COVID-19 restrictions and the economic crisis combined to cause a dip in the consumption of beer for Delta Corporation, but soft drink are up.
Delta says Zimbabweans drank 18% less lager beer in the three months to June than they did over the same time last year, a period that itself had low consumption. Drinkers had 51% less sorghum beer in the last quarter. However, there was more consumption of soft drinks, up 35% in the quarter.
Beer sales were already under pressure due to the economic crisis. The lockdown measures, announced in March, made things worse as bars and many bottle stores were closed.
“Trading in alcoholic beverages was restricted to off-premise outlets for home consumption in line with the COVID-19 guidelines,” Delta said in a statement on Friday.
For sorghum drinkers, there was even less incentive to drink as prices rose higher than in any other drinks category. This was due to an increase in the cost of imported inputs, such as packaging and brewing cereals.
But it was good news for soft drinks. Sparkling beverages volume grew by 35% for the quarter compared to prior year, a time when soft drinks were recovering after 2018’s shortages. However, the growth in the last quarter could have been higher had it not been for the lockdown.
“The recovery momentum has been slowed by the limited market access and limited activity in key sales channels. The category has benefited from a stable market supply with the sales mix shifting to one-way packs and take-home offerings,” says Delta.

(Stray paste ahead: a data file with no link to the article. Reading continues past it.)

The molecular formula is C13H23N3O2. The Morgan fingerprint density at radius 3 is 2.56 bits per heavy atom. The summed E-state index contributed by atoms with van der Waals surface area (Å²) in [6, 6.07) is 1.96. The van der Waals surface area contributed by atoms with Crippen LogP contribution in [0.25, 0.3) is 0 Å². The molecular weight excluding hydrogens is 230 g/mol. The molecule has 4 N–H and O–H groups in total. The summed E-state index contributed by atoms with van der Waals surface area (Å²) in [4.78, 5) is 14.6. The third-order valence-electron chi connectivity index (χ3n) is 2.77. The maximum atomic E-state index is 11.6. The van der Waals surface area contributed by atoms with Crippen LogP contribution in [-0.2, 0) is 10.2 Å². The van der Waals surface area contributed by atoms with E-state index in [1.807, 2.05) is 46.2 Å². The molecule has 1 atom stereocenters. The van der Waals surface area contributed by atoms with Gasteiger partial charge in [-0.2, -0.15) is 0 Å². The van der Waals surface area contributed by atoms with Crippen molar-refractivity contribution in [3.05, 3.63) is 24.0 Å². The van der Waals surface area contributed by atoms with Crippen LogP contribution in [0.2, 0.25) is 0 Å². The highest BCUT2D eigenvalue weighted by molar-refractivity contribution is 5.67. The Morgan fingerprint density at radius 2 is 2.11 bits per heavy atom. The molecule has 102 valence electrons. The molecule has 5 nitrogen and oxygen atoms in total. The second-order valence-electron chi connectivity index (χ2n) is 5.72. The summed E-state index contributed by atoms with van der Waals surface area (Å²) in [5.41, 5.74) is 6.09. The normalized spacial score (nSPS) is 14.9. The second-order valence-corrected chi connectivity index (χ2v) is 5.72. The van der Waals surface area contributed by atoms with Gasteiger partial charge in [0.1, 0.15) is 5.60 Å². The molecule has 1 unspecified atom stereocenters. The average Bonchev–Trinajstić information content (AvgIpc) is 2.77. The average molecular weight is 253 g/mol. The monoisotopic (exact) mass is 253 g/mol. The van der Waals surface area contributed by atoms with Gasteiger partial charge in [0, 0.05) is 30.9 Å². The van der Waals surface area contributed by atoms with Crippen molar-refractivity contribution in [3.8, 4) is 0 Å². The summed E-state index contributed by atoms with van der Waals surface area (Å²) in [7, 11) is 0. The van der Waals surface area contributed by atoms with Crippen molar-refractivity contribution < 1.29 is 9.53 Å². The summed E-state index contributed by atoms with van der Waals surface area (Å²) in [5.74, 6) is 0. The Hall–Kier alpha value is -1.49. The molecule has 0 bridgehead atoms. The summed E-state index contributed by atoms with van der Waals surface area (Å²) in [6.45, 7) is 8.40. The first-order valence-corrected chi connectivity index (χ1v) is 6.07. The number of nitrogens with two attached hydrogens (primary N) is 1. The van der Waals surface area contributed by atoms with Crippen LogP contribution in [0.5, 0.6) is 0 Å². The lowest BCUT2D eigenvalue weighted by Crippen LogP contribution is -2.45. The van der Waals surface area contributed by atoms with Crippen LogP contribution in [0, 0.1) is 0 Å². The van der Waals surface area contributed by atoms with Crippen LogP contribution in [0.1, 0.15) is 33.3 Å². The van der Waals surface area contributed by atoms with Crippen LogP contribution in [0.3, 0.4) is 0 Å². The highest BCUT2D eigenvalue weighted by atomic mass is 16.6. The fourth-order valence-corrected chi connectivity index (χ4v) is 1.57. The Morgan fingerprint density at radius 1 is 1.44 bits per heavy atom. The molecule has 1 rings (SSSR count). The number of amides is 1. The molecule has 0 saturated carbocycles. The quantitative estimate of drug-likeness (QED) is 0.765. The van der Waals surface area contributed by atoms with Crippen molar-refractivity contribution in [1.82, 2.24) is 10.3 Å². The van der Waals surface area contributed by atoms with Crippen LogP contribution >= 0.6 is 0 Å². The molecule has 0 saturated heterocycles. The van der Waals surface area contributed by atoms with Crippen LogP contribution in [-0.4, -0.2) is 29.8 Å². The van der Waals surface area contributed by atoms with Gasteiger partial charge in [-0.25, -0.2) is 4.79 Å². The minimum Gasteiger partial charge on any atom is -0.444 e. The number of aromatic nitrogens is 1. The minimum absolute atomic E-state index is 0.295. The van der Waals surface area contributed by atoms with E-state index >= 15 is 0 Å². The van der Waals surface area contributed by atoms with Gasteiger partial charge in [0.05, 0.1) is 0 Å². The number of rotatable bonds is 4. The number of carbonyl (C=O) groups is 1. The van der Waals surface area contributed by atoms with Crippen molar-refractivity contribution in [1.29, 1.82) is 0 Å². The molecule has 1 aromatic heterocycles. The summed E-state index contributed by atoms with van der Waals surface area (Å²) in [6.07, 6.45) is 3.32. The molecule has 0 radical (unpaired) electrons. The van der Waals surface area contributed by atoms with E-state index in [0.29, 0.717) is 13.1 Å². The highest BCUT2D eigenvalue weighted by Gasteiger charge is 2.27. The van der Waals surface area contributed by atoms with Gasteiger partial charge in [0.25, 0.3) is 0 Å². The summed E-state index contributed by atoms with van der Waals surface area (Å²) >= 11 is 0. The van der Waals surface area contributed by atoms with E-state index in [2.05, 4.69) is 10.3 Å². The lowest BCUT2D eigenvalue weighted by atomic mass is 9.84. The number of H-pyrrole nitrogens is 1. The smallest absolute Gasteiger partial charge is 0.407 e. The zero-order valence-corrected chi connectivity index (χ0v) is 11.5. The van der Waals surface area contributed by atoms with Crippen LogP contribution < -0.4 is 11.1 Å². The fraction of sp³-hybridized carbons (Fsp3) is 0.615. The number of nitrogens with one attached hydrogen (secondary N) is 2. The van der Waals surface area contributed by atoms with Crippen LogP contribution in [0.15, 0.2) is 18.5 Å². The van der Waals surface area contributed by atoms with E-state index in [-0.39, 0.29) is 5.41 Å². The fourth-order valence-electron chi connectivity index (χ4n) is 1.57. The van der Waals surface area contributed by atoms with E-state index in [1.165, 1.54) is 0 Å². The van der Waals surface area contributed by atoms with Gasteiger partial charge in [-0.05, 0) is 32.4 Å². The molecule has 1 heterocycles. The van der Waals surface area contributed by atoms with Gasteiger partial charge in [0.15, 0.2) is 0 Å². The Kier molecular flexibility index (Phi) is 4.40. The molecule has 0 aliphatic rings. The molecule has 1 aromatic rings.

African Distillers, which sells spirits, recorded an overall 8% volume growth for the quarter.
“In Zimbabwe, the impact of COVID-19 was exacerbated by an underperforming economy, hyperinflation, an unstable exchange rate, shortages of foreign currency and food deficiencies arising from persistent droughts among other factors. Inflation and the depreciation of the Zimbabwe dollar accelerated during the quarter leading to more frequent price increases at a time when consumer disposable incomes were constrained.”
Delta’s SA business
Delta’s recently acquired South African business, United National Breweries, also suffered from a tough ban on beer sales under the lockdown there.
“The South Africa entity, United National Breweries traded for a few weeks during the quarter as the authorities implemented very strict prohibitions on the sale and consumption of alcohol under the COVID-19 national lockdown measures. The prohibition was partially lifted in June but reintroduced on 16 July 2020. The ban could remain in place for an extended period due to the escalation in COVID-19 infections.”
Volumes at Schweppes, maker of the popular Mazoe brand, fell by 32% for the quarter reflecting the constrained trading under COVID-19 conditions. Because currencies in Zimbabwe’s neighbours weakened, Schweppes’ exports suffered as they became more expensive.
“Exports have been affected by the depreciation of regional currencies which reduces competitiveness,” Delta reports. However, the company says there has been an improved intake of juicing and processing fruit.
On how the rest of the year will look, Delta says there are “many uncertainties” that make it impossible to assess the full impact of the pandemic on the business.
However, trading conditions in the current quarter have remained largely unchanged. The company is upbeat that the new forex auction system and trading in forex will help the business.
“The business will benefit from the improved access to foreign currency through the new auction system and domestic sales in foreign currency. The supply of key raw materials is stable although there could be logistical challenges arising from the COVID-19 restrictions. The maize deficit in Zimbabwe will be covered by imports from regional markets.”